-        North side also protects against priestcraft where the minister is, to use an analogy, the 'actor' and the people are the 'audience' or where the minister is the man at the McDonalds checkout which people must approach to receive their grace and communion.   A.M. Stibbs rightly remarks that "by refusing to put [the minister] into a Westward position facing the people from behind a crosswise table, it made plain that Christian ministers are not a presiding hierarchy, on which the laity are dependent for sacramental grace." (Ibid. p12)    North side places the minister as a servant not a master, being the people's delegate.  Being 'side on' to the people the chances of seeing the minister as presiding in the place of Jesus Himself - who is the true President - is reduced.  As Motyer says "this 'half-ways' position, is one of our great legacies of the Church, the Ministry, the Sacraments, and the Atonement, and a thing concerning which we ought to pray that we may be careful guardians." (Ibid. p24)  The North side is discreet whilst the Westward is too prominent such that it may promote an unhealthy and exaggerated view of the ministry and role of the minister in the Sacrament.  It is the Lord's Supper, and it is the Lord's Table - so why do we make the minister and not the Lord the most prominent part of it by having him placed at the centre of what is going on?  Far better to have the minister at the right hand of the Master as His underling (1 Cor 4.1) than usurping His rightful position in the centre.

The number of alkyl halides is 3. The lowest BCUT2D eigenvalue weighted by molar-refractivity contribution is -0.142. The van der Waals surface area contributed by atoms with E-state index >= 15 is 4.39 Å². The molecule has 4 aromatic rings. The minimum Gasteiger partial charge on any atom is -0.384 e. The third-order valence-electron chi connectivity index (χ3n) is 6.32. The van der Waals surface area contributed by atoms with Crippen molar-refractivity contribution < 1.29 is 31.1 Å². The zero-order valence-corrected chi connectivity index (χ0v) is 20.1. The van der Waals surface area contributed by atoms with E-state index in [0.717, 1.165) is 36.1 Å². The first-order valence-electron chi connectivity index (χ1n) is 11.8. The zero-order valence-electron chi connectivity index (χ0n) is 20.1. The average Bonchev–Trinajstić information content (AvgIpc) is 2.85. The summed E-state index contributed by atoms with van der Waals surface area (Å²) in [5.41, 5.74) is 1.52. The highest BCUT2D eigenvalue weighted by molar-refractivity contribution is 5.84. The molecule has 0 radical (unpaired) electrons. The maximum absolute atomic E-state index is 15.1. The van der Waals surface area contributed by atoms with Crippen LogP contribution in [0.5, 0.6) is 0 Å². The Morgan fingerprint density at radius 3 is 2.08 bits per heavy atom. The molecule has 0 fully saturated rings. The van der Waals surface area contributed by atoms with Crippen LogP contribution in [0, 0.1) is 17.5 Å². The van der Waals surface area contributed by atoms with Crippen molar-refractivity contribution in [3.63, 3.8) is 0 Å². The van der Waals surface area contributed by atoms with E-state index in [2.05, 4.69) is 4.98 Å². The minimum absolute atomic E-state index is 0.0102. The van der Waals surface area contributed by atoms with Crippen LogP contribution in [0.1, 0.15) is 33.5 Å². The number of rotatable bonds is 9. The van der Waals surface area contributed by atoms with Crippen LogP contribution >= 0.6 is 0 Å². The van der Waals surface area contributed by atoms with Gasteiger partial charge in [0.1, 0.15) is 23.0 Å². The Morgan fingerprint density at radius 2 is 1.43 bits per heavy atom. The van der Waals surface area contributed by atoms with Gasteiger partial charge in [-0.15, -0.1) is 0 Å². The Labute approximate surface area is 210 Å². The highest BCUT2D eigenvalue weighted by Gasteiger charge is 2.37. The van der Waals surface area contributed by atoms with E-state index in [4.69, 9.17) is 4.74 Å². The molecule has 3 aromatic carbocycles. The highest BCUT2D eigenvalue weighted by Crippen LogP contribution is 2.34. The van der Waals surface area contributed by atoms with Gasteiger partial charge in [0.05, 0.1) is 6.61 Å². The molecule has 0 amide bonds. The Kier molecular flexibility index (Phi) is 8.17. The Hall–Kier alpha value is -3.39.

These points contain a lot of 'may be seen' or 'could be understood' things.  And that is at the core of the issue.  The Church of England has a long tradition in matters where things could or are likely to be understood wrongly and thus promote unhealthy and unbiblical views of God, ministry, worship, Sacraments, or the Christian life, of doing all it can to obliterate them.  Thus the Church of England was explicitly (and still is according to its formularies) iconoclastic - the very danger of using images in church, especially of Christ and the saints, is that the human heart is prone to idolatry and thus it is better to not put temptation before it.  Likewise, the risk of making church and Sacrament 'mystical' and promoting a pagan view of prayer led to the banning of candles on the Holy Table or as prayer aids by the church - the same goes for incense.  The flamboyant robes of the Roman Catholic Church (or indeed for that matter the Eastern Orthodox) were soundly rejected and burnt or cut into pieces not just for their historic theology but because of the very tenor they give to the service and the role of the minister they exaggerate - better to have ministers garbed simply in largely plain and academic clothing which portrays a proper and biblical view of ministry.  One need only look at the state and form of spirituality in modern Anglo-Catholic churches or indeed Broad Churches to see how influential the revival of these things has been.  The views of the sacrament, of the ministry, of the role of the congregation, of the importance of space, of prayer, or worship are all not only completely at odds with Classical Anglicanism but at odds with the whole Reformation and indeed, arguably, the Biblical vision of Church.